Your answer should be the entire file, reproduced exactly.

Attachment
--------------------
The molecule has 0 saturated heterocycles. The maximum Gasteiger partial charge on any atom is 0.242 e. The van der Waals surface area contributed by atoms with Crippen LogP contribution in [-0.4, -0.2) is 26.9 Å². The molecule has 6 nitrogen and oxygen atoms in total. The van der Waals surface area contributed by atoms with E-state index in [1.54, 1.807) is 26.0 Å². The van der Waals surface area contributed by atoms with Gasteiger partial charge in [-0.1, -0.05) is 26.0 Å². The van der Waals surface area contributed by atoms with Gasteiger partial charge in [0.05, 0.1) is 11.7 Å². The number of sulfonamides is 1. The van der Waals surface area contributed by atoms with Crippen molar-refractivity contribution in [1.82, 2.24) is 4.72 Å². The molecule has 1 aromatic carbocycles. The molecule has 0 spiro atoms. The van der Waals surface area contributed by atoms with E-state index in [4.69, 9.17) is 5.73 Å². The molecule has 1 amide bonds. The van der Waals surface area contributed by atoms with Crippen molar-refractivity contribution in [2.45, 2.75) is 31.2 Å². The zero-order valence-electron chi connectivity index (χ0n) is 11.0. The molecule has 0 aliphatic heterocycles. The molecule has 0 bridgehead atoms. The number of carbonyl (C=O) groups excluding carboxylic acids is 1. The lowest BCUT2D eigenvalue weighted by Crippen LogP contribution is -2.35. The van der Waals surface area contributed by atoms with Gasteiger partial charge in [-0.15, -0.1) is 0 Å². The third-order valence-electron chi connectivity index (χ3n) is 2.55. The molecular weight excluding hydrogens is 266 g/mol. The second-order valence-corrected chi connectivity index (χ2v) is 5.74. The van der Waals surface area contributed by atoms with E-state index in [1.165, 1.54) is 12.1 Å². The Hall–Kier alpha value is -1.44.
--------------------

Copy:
The molecule has 0 saturated heterocycles. The maximum Gasteiger partial charge on any atom is 0.242 e. The van der Waals surface area contributed by atoms with Crippen LogP contribution in [-0.4, -0.2) is 26.9 Å². The molecule has 6 nitrogen and oxygen atoms in total. The van der Waals surface area contributed by atoms with E-state index in [1.54, 1.807) is 26.0 Å². The van der Waals surface area contributed by atoms with Gasteiger partial charge in [-0.1, -0.05) is 26.0 Å². The van der Waals surface area contributed by atoms with Gasteiger partial charge in [0.05, 0.1) is 11.7 Å². The number of sulfonamides is 1. The van der Waals surface area contributed by atoms with Crippen molar-refractivity contribution in [1.82, 2.24) is 4.72 Å². The molecule has 1 aromatic carbocycles. The molecule has 0 spiro atoms. The van der Waals surface area contributed by atoms with E-state index in [4.69, 9.17) is 5.73 Å². The molecule has 1 amide bonds. The van der Waals surface area contributed by atoms with Crippen molar-refractivity contribution in [2.45, 2.75) is 31.2 Å². The zero-order valence-electron chi connectivity index (χ0n) is 11.0. The molecule has 0 aliphatic heterocycles. The molecule has 0 bridgehead atoms. The number of carbonyl (C=O) groups excluding carboxylic acids is 1. The lowest BCUT2D eigenvalue weighted by Crippen LogP contribution is -2.35. The van der Waals surface area contributed by atoms with Gasteiger partial charge in [-0.15, -0.1) is 0 Å². The third-order valence-electron chi connectivity index (χ3n) is 2.55. The molecular weight excluding hydrogens is 266 g/mol. The second-order valence-corrected chi connectivity index (χ2v) is 5.74. The van der Waals surface area contributed by atoms with E-state index in [1.165, 1.54) is 12.1 Å². The Hall–Kier alpha value is -1.44.